My first step in running a well oiled machine offensively is to get Kyle Shanahan. I love the pre-snap motion he utilizes and that most of his offenses rely on QBs to be mobile. Even with today’s offenses shifting heavily to 11 personnel, I still prefer two running backs. He uses two more than anyone in the NFL. Based on my offensive talent, I would be lining up in 21 and 22 personnel most of the time, utilizing play-action. I would use my second tight end to motion to the slot or even the outside to flood the coverage, similar to what Shanahan does.
Defensive Scheme and Coordinator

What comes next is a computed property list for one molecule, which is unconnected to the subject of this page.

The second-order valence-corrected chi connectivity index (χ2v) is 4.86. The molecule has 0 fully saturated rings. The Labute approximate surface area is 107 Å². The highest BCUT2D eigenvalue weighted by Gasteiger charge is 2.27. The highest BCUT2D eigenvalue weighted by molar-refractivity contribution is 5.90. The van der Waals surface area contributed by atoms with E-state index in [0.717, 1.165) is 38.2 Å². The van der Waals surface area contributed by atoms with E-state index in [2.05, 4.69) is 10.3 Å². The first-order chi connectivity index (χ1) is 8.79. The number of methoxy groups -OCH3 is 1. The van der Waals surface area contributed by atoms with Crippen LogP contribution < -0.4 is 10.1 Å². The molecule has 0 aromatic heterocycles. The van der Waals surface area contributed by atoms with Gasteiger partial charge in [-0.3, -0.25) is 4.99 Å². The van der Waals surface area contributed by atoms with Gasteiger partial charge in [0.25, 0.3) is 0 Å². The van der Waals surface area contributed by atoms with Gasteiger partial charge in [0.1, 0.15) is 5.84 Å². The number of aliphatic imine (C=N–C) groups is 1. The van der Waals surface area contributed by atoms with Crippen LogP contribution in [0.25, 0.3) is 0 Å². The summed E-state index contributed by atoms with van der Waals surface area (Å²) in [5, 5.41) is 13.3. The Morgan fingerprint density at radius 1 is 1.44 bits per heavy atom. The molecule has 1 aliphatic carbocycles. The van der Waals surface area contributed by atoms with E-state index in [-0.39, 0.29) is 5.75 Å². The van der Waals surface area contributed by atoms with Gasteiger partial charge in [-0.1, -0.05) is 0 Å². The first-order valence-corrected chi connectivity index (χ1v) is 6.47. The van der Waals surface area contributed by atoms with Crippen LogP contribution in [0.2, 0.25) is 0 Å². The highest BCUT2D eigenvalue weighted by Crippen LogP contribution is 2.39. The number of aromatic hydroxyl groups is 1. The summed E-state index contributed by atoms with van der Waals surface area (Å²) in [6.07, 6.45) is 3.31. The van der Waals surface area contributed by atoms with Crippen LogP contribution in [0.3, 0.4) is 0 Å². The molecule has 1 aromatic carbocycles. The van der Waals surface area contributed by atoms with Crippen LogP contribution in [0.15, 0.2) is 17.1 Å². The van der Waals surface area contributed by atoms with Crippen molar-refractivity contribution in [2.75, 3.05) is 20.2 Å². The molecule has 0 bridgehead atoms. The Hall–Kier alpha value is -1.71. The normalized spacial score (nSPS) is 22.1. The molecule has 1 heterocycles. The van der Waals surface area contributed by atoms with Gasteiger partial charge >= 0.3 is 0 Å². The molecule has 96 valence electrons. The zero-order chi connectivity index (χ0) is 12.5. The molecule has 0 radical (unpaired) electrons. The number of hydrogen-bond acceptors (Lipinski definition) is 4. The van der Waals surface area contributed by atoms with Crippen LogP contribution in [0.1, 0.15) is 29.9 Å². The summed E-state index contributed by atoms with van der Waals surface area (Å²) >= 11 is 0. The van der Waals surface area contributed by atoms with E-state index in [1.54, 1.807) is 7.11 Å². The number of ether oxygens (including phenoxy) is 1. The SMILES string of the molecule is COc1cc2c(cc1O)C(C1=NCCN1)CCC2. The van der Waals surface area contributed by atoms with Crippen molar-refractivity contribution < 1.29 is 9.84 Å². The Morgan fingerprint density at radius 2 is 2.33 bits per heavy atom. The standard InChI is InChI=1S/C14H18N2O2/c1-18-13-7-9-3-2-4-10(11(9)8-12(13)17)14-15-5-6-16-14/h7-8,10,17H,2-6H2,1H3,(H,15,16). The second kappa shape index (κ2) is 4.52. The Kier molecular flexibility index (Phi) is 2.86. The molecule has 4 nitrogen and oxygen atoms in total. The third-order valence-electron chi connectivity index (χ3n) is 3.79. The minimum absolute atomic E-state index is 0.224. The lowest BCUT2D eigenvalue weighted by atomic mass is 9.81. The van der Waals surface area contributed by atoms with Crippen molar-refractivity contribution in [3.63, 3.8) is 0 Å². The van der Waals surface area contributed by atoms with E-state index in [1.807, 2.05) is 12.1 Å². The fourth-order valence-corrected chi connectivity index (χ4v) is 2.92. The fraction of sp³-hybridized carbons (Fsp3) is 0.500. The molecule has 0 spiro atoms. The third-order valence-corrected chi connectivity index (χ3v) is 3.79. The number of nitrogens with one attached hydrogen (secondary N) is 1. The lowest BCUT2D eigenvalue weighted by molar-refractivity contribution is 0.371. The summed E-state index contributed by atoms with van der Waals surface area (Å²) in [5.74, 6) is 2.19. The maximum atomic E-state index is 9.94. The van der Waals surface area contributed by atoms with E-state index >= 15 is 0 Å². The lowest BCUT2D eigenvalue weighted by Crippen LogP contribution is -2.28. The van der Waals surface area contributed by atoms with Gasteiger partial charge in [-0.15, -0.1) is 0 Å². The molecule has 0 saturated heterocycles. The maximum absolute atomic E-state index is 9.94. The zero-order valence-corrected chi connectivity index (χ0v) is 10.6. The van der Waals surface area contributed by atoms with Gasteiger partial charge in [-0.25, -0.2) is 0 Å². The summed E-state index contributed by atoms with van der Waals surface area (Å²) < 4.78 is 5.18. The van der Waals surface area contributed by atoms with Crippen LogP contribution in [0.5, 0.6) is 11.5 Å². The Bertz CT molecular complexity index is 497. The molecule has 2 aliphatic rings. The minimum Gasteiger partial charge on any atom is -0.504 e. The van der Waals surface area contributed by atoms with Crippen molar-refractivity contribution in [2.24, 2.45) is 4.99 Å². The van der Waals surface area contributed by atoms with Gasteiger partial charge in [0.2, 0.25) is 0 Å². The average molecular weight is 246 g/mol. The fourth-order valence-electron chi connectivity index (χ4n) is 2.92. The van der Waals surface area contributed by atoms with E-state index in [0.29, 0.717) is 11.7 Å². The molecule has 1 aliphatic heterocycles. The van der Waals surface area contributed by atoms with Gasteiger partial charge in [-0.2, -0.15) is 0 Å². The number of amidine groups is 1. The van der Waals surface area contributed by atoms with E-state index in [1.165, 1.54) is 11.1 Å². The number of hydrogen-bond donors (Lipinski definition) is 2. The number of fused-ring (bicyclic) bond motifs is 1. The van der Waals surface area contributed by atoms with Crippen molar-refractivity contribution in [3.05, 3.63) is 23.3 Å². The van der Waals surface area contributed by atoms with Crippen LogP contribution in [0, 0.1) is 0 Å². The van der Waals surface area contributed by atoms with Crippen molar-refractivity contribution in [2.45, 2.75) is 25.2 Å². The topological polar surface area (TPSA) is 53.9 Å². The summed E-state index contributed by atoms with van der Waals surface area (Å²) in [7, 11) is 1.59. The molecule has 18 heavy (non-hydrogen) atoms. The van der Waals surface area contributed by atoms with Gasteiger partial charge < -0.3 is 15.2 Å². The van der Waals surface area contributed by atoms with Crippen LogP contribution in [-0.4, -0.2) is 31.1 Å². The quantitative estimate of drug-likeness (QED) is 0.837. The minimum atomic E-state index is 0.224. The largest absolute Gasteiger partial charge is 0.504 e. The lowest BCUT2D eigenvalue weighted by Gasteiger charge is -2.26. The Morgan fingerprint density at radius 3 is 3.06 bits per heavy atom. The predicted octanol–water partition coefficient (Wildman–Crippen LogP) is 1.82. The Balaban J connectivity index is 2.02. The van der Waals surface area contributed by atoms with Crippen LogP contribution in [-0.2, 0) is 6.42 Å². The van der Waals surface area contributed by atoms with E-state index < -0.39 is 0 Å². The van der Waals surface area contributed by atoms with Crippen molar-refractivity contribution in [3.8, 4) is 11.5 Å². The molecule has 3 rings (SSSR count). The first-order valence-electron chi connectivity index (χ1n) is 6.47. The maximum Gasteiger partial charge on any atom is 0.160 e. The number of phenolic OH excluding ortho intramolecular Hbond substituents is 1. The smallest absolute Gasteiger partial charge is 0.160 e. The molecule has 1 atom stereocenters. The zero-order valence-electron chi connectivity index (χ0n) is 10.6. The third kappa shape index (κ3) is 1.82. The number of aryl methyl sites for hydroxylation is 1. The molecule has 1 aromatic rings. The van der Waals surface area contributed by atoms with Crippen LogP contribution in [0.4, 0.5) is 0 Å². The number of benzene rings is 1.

I actually had a tough time choosing this. It came down to two guys. The first is the late Jim Johnson who’s Eagles defenses I loved watching growing up. I have always been a huge fan of heavy blitzing and disguising the zone on defense. However, Johnson was a 4-3. He was truly a pioneer for blitzing heavily out of zone in the 4-3. I have always fancied the 3-4 more. So I will take Gregg Williams who can give the best of both worlds without sacrificing the blitzing to generate pressure. In today’s game, Williams is a perfect candidate because he was using nickel and dime before it was cool (or effective). I think back to his defense with the Saints where Roman Harper was basically a safety playing linebacker. He is just a perfect fit for the modern game and the game of yesteryear. I would have him utilize 3-3 and 3-2 looks to generate pressure from the secondary.